New to Atom

I am attempting to use Atom for simple web design. I am a complete novice. I have never used a text editor of any kind. I have succeeded at creating an initial html file, but I can not figure out how to now change to css and how to have the two linked. What are the precise steps?

Various files can be linked to an HTML document by adding them in a <link> tag in the HTML file.

Here’s a reputable source about the <link> tag: https://developer.mozilla.org/en-US/docs/Web/HTML/Element/link

Basically you can do the following:

  • Make a new file.
    • In Atom, you can press File -> New File in the main menu.
  • Save this new file with some file name your_filename_here.css, in the same folder where the HTML file is located.
  • Add a <link> tag to the HTML document from before, something like this:
    • <link rel="stylesheet" href="your_filename_here.css">

If you’re looking for more information I can try to help. Best of luck to you!

Thank you so much. I have at least been able to create the css file, and I will spend some time reading the link you sent me. Probably tomorrow since my brain is fried for today. Maybe more questions later.

Sounds good, glad I could help! The first coding/tech thing I ever learned was web tech (HTML and CSS), so it’s always nice to see other people learning it!

I’ll see if I can ask an intelligible question: With your instructions, I now have html and css files for my project, and can display them side-by-side. Now as I do the coding, how do I get to immediately view the results, as it would appear in the browser? I got the idea that clicking on the thunderbolt in Atom did that, but the only time I tried that, it did nothing (maybe because I did not have a CSS file yet), and seemed to need some other setting to make it work. Meanwhile, the thunderbolt and another icon that was just below it are now invisible to me and I cannot figure out how to get back to them.

Hi Lauren,

I don’t think the thunderbolt icon is a part of Atom itself – maybe it’s from an add-on package you have installed? I don’t know much about that icon, so I’m not sure I can help with that.

I found a package that seems to work okay, called atom-html-preview.

You can view your installed packages, or install new ones, from Atom’s settings. To view installed packages:

On Windows: File -> Settings -> select the Packages pane from the sidebar of the Settings view.

on Linux: Edit -> Preferences -> select the Packages pane from the sidebar of the Settings view.

on macOS: Atom -> Preferences... -> select the Packages pane from the sidebar of the Settings view.

(To install new packages, do the same as above, but select the Install pane instead of the Packages pane from the sidebar of the Settings view.)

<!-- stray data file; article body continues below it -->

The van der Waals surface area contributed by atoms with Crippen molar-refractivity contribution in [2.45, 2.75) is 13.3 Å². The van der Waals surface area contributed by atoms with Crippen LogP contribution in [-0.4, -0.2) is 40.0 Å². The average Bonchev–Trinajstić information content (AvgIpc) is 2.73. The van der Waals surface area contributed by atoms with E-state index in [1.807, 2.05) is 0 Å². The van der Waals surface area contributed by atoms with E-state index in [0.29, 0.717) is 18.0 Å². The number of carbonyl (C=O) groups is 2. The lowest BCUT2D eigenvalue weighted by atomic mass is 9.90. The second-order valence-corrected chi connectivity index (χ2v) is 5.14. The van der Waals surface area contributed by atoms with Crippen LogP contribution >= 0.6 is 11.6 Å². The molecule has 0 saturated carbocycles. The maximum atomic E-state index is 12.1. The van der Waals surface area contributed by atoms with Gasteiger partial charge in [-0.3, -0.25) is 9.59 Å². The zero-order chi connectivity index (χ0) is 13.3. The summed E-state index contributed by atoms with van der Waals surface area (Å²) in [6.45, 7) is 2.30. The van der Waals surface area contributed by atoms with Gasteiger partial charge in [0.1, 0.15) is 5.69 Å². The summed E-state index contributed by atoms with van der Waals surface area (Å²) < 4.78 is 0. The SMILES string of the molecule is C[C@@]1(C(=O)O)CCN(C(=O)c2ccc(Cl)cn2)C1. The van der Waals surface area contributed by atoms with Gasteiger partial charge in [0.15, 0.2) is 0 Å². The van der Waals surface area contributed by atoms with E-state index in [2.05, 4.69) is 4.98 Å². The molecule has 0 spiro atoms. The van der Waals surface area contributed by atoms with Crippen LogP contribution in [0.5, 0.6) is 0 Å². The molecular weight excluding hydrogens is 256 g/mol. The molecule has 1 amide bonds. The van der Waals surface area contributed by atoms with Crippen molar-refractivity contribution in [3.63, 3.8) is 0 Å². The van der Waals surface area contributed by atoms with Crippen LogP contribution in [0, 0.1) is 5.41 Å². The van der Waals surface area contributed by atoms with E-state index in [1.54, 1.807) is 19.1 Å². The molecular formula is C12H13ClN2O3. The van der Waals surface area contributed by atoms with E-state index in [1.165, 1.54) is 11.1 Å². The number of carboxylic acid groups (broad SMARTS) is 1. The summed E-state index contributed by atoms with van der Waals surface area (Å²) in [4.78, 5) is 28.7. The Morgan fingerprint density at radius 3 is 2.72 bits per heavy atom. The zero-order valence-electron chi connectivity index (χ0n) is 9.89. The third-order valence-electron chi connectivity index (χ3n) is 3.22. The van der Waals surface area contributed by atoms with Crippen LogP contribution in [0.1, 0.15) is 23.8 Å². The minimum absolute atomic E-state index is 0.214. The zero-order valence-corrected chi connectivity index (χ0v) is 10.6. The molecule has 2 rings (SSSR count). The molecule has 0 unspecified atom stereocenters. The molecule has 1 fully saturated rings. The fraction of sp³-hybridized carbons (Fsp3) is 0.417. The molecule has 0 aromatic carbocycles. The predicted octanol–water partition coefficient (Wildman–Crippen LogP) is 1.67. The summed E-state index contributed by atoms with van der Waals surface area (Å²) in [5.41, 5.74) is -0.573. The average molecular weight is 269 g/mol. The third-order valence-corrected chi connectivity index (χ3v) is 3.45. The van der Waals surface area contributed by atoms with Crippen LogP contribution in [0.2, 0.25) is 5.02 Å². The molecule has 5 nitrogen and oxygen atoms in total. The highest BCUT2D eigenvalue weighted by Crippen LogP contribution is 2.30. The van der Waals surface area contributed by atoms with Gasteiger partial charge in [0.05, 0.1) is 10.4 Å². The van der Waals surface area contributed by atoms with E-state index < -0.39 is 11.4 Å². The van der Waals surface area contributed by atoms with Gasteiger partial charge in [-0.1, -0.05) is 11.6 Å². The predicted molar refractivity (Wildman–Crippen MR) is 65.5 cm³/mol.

I personally installed the atom-settings-view package. Then, while editing an HTML file, I pressed Ctrl + Shift + H to open the preview pane. I found that updating CSS requires saving the CSS file, whereas changes to the HTML file are reflected in real-time, without having to save the file.

Another option would be to open the HTML file in a separate browser (Firefox, Safari, Chrome, Edge …). Simply find where the HTML file is saved on your computer and drag it to the tab bar of your browser. The downside to this would be having to switch back and forth between Atom and your browser, and having to save both the CSS/HTML files every time before hitting “refresh” in the browser.

I hope any of that helps!

I was also able to use the atom-live-server package, which opens the HTML file in a web browser tab for you, and automatically refreshes the tab for you when you update and re-save the HTML file.

Once this package is installed, it can be activated by going to the menu bar with Atom open, and pressing Packages -> atom-live-server -> Start server.

Note that there has to be some sort of visible element within the HTML <body>, such as a <p> tag, or perhaps an <h1> tag. Otherwise these “HTML preview” packages will work, but there won’t be anything visible to display, so all you’ll see is a blank page for the preview.

(I initially got confused when I had a blank preview, until I realized I hadn’t put anything visible into my document. So I added <h1>Hello!</h1> inside the <body></body> element in my HTML file.)

Hi DeeDeeG,

Thank you again for your help.

I have not knowingly installed any packages yet, because I didn’t know what they were or which I might need. The thunderbolt will probably be a moot point once I install the package you recommend. I think there is a similar package for CSS as well as for HTML.